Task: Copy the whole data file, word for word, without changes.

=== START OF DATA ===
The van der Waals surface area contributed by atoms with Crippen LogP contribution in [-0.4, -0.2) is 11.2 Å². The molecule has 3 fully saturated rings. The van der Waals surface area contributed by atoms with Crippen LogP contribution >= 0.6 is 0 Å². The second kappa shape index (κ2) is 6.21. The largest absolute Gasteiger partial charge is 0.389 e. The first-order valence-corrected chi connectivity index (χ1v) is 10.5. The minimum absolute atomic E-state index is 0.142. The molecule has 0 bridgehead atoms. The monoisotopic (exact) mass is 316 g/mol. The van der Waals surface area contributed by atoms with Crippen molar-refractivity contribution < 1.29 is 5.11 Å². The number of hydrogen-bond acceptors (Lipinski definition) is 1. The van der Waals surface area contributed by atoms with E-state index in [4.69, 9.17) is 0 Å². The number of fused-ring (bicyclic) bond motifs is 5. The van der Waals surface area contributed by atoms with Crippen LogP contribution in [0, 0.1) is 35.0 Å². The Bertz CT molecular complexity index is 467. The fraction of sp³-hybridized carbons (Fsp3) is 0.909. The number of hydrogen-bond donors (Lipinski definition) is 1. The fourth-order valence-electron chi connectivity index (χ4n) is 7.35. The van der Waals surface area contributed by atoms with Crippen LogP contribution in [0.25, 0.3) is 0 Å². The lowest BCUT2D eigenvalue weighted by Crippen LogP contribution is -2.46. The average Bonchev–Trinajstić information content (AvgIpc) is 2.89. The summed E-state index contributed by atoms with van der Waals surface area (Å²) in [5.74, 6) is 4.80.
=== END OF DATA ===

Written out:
The van der Waals surface area contributed by atoms with Crippen LogP contribution in [-0.4, -0.2) is 11.2 Å². The molecule has 3 fully saturated rings. The van der Waals surface area contributed by atoms with Crippen LogP contribution >= 0.6 is 0 Å². The second kappa shape index (κ2) is 6.21. The largest absolute Gasteiger partial charge is 0.389 e. The first-order valence-corrected chi connectivity index (χ1v) is 10.5. The minimum absolute atomic E-state index is 0.142. The molecule has 0 bridgehead atoms. The monoisotopic (exact) mass is 316 g/mol. The van der Waals surface area contributed by atoms with Crippen molar-refractivity contribution < 1.29 is 5.11 Å². The number of hydrogen-bond acceptors (Lipinski definition) is 1. The van der Waals surface area contributed by atoms with E-state index in [4.69, 9.17) is 0 Å². The number of fused-ring (bicyclic) bond motifs is 5. The van der Waals surface area contributed by atoms with Crippen LogP contribution in [0, 0.1) is 35.0 Å². The Bertz CT molecular complexity index is 467. The fraction of sp³-hybridized carbons (Fsp3) is 0.909. The number of hydrogen-bond donors (Lipinski definition) is 1. The fourth-order valence-electron chi connectivity index (χ4n) is 7.35. The van der Waals surface area contributed by atoms with Crippen LogP contribution in [0.25, 0.3) is 0 Å². The lowest BCUT2D eigenvalue weighted by Crippen LogP contribution is -2.46. The average Bonchev–Trinajstić information content (AvgIpc) is 2.89. The summed E-state index contributed by atoms with van der Waals surface area (Å²) in [5.74, 6) is 4.80.